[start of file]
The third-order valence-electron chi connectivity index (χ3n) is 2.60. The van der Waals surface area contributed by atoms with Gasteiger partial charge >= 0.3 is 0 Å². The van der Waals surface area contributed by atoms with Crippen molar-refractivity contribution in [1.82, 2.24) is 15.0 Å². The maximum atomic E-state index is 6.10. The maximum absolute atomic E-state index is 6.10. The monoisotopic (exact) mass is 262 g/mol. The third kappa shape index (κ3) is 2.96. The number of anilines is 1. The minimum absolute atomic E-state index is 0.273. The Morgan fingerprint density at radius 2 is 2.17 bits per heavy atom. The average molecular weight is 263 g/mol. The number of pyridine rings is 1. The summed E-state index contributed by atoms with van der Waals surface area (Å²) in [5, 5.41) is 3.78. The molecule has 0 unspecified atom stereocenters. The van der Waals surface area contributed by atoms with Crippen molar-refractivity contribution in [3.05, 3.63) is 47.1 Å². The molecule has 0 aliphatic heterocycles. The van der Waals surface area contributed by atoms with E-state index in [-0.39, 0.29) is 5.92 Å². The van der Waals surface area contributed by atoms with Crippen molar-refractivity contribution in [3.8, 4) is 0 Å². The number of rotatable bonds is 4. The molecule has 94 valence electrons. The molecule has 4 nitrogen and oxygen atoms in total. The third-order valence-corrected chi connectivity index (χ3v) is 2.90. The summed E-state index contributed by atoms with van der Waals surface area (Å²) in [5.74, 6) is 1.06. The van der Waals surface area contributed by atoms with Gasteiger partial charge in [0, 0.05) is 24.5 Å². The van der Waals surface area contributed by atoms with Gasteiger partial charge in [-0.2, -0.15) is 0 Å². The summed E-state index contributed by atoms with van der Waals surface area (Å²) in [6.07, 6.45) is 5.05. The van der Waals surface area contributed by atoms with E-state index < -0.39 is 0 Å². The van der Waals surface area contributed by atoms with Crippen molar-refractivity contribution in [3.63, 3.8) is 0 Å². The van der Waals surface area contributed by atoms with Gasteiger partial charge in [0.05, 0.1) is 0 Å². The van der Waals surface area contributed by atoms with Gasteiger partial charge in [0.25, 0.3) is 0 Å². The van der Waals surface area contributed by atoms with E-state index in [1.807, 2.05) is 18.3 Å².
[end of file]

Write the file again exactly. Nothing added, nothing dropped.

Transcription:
The third-order valence-electron chi connectivity index (χ3n) is 2.60. The van der Waals surface area contributed by atoms with Gasteiger partial charge >= 0.3 is 0 Å². The van der Waals surface area contributed by atoms with Crippen molar-refractivity contribution in [1.82, 2.24) is 15.0 Å². The maximum atomic E-state index is 6.10. The maximum absolute atomic E-state index is 6.10. The monoisotopic (exact) mass is 262 g/mol. The third kappa shape index (κ3) is 2.96. The number of anilines is 1. The minimum absolute atomic E-state index is 0.273. The Morgan fingerprint density at radius 2 is 2.17 bits per heavy atom. The average molecular weight is 263 g/mol. The number of pyridine rings is 1. The summed E-state index contributed by atoms with van der Waals surface area (Å²) in [5, 5.41) is 3.78. The molecule has 0 unspecified atom stereocenters. The van der Waals surface area contributed by atoms with Crippen molar-refractivity contribution in [3.05, 3.63) is 47.1 Å². The molecule has 0 aliphatic heterocycles. The van der Waals surface area contributed by atoms with E-state index in [-0.39, 0.29) is 5.92 Å². The van der Waals surface area contributed by atoms with Crippen molar-refractivity contribution in [3.8, 4) is 0 Å². The number of rotatable bonds is 4. The molecule has 94 valence electrons. The molecule has 4 nitrogen and oxygen atoms in total. The third-order valence-corrected chi connectivity index (χ3v) is 2.90. The summed E-state index contributed by atoms with van der Waals surface area (Å²) in [5.74, 6) is 1.06. The van der Waals surface area contributed by atoms with Gasteiger partial charge in [0, 0.05) is 24.5 Å². The van der Waals surface area contributed by atoms with Gasteiger partial charge in [-0.2, -0.15) is 0 Å². The summed E-state index contributed by atoms with van der Waals surface area (Å²) in [6.07, 6.45) is 5.05. The van der Waals surface area contributed by atoms with E-state index < -0.39 is 0 Å². The van der Waals surface area contributed by atoms with Crippen molar-refractivity contribution in [3.63, 3.8) is 0 Å². The van der Waals surface area contributed by atoms with Gasteiger partial charge in [0.05, 0.1) is 0 Å². The van der Waals surface area contributed by atoms with Gasteiger partial charge in [0.25, 0.3) is 0 Å². The van der Waals surface area contributed by atoms with E-state index in [1.807, 2.05) is 18.3 Å².